Saturday, December 06, 2008

The Hobo Philosopher

Supply and Demand

By Richard E. Noble

I just bought 50 gallons of LP gas. It was half the price of the 50 gallons that I bought last time. It is now December, winter! The demand for home heating fuel is up. The price should have been higher. It was lower.
I filled my car with gasoline yesterday. It cost me half as much as it did a few months ago. The price for a barrel of oil is under 50 dollars. The Arabs have cut production, lowering the supply, but yet the price is going down.
John Kenneth Galbraith, decades ago, warned about putting too much faith in classical economic theories like supply and demand. He claimed that we didn’t really live in a capitalist system and that the market system was a misnomer. He described our system more appropriately as a corporate system. He wrote a book about the crash of 1929. I’ve recently read that book. Somebody should reprint it. It’s like deja vu all over again.
But in recent months I’ve learned about the stock market’s effect on supply and demand and prices. It seems that speculators can buy future commodities or commodity futures, or whatever they are called and with no change in either the supply or the demand they can change the whole price structure. Oil was 140 dollars per barrel and I am told that maybe 40-60 percent of that price could have been due to stock market speculators.
The Arabs and OPEC have cut production yet the price of oil at the pump and for the furnace is dropping. What’s going on? Have the speculators stopped speculating? A few months ago they were buying corn and rice futures and the prices were going up. It doesn’t seem to matter what the supply or the demand is. It is more important to know where the speculators are going to “bubble up” things next. Could it be that we have too many people with too much money?
Our domestic automobile companies are going to the government for help. Some politicians are suggesting that Toyota and Honda will be lining up next. How can they make automobiles and sell them when General Motors and Ford can’t? Don’t they deserve a kickback from the taxpayers too?
Well, from my reading they have already got their kickback. When they negotiated to build here, they got free land in many cases from the communities that they settled in. They were given tax immunity from the counties and states where they settled. They demanded that there be no unions in their plants.
I read an account by Robert Reich who was once Secretary of Labor. A Toyota plant was breaking the law with regard to labor practices. Robert Reich and a team of Washington labor experts rushed to the area to straighten out the situation. They told the manager of the plant to straighten up. The next day a big announcement appeared in the local newspaper. Toyota was going to close down their plant in this neighborhood due to harassment by the federal government. Reich and his team rushed out of town with their tales between their legs.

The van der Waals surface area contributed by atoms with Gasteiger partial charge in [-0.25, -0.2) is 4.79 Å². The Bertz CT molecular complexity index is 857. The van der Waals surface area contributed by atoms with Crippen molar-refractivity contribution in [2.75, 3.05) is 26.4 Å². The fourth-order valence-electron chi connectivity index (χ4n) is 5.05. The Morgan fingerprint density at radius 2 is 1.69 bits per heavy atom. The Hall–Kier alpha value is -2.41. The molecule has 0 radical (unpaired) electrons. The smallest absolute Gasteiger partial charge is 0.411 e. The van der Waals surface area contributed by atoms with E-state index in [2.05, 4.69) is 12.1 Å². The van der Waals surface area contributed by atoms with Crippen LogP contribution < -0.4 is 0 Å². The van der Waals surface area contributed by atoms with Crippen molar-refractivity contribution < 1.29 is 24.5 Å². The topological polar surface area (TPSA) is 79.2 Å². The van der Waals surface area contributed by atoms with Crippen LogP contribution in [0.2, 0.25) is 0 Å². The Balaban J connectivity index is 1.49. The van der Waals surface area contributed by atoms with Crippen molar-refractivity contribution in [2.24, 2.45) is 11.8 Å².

But what about federal taxes? Well, the Japanese import most of their parts from Japan. They only assemble their cars here in the U.S. Japan charges their American based plants substantially for these parts. Consequently their federal income taxes are low or non-existent. In some cases the American government may even owe them money.
Their executives defer their pays, and collect when they return to Japan in the form of pensions and bonuses. The only people paying taxes at the foreign car plants seem to be the American workers who assemble the cars there. On top of all that the Japanese government is involved in the finances of their companies.
The American car producers receive none of these benefits.
Whenever I go down to the post office, the lot is usually filled with SUVs and pickup trucks. I’ve even seen a few Hummers down there. Americans were buying these gas guzzlers just a short while ago. People have told me time and again that they wouldn’t buy a little car like the one I drive because they are not safe.
So now we hear that the paychecks and the retirement of the workers at the “domestic” production plant should be cut or forfeited.
Unions at their peak only represented 30 percent of the American labor force - today they are under 10 percent and dropping fast. It seems to me that there is more than supply and demand going on here.
If workers in our economic system cannot be paid living wages and in some cases “good” wages, then what good is our economic system? When it comes to labor, supply is virtually unlimited and demand almost always inadequate. We call it full employment in our system when over 10 million people are unemployed. And our chief defense against inflation is to layoff or fire employees. If capitalism only benefits the rich, the super wealthy and the corporate executives and the vast majority of people must live either in poverty or mediocrity then what good is the system? Where is the American dream? Maybe that is the answer. The American dream is a dream and only an attainable reality for the few and not the many. Maybe that is the way that it has always been, the majority only thought it to be otherwise.

“A Little Something”is R.E. Noble’s first book of poetry and it is now on sale at Amazon and locally at Downtown Books along with Hobo-ing America, A Summer with Charlie and Honor Thy Farther and Thy Mother. Richard Noble is a freelance writer who has lived here in Eastpoint for nearly 30 years.